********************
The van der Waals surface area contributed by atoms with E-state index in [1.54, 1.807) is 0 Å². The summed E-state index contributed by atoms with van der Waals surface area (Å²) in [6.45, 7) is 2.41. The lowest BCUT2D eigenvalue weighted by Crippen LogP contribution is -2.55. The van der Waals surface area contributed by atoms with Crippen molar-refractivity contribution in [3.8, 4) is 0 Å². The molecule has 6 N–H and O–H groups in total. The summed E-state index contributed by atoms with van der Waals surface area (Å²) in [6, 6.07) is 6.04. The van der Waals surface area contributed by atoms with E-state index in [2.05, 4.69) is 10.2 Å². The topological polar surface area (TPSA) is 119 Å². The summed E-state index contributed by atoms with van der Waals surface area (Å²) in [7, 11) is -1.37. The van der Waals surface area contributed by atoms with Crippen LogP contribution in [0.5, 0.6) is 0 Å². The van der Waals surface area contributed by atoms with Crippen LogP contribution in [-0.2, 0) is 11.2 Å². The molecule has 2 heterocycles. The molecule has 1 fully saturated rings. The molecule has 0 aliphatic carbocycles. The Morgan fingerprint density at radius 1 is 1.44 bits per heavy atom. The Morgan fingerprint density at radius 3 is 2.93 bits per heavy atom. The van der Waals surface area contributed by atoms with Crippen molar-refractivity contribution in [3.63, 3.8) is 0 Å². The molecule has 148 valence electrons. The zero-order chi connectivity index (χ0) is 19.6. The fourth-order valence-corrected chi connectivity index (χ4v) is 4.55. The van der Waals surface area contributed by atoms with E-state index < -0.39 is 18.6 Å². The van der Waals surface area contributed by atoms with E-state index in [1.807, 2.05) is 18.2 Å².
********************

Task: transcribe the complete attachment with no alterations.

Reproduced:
The van der Waals surface area contributed by atoms with E-state index in [1.54, 1.807) is 0 Å². The summed E-state index contributed by atoms with van der Waals surface area (Å²) in [6.45, 7) is 2.41. The lowest BCUT2D eigenvalue weighted by Crippen LogP contribution is -2.55. The van der Waals surface area contributed by atoms with Crippen molar-refractivity contribution in [3.8, 4) is 0 Å². The molecule has 6 N–H and O–H groups in total. The summed E-state index contributed by atoms with van der Waals surface area (Å²) in [6, 6.07) is 6.04. The van der Waals surface area contributed by atoms with E-state index in [2.05, 4.69) is 10.2 Å². The topological polar surface area (TPSA) is 119 Å². The summed E-state index contributed by atoms with van der Waals surface area (Å²) in [7, 11) is -1.37. The van der Waals surface area contributed by atoms with Crippen LogP contribution in [0.5, 0.6) is 0 Å². The van der Waals surface area contributed by atoms with Crippen LogP contribution in [-0.2, 0) is 11.2 Å². The molecule has 2 heterocycles. The molecule has 1 fully saturated rings. The molecule has 0 aliphatic carbocycles. The Morgan fingerprint density at radius 1 is 1.44 bits per heavy atom. The Morgan fingerprint density at radius 3 is 2.93 bits per heavy atom. The van der Waals surface area contributed by atoms with Crippen molar-refractivity contribution in [3.63, 3.8) is 0 Å². The molecule has 148 valence electrons. The zero-order chi connectivity index (χ0) is 19.6. The fourth-order valence-corrected chi connectivity index (χ4v) is 4.55. The van der Waals surface area contributed by atoms with E-state index < -0.39 is 18.6 Å². The van der Waals surface area contributed by atoms with E-state index in [1.807, 2.05) is 18.2 Å².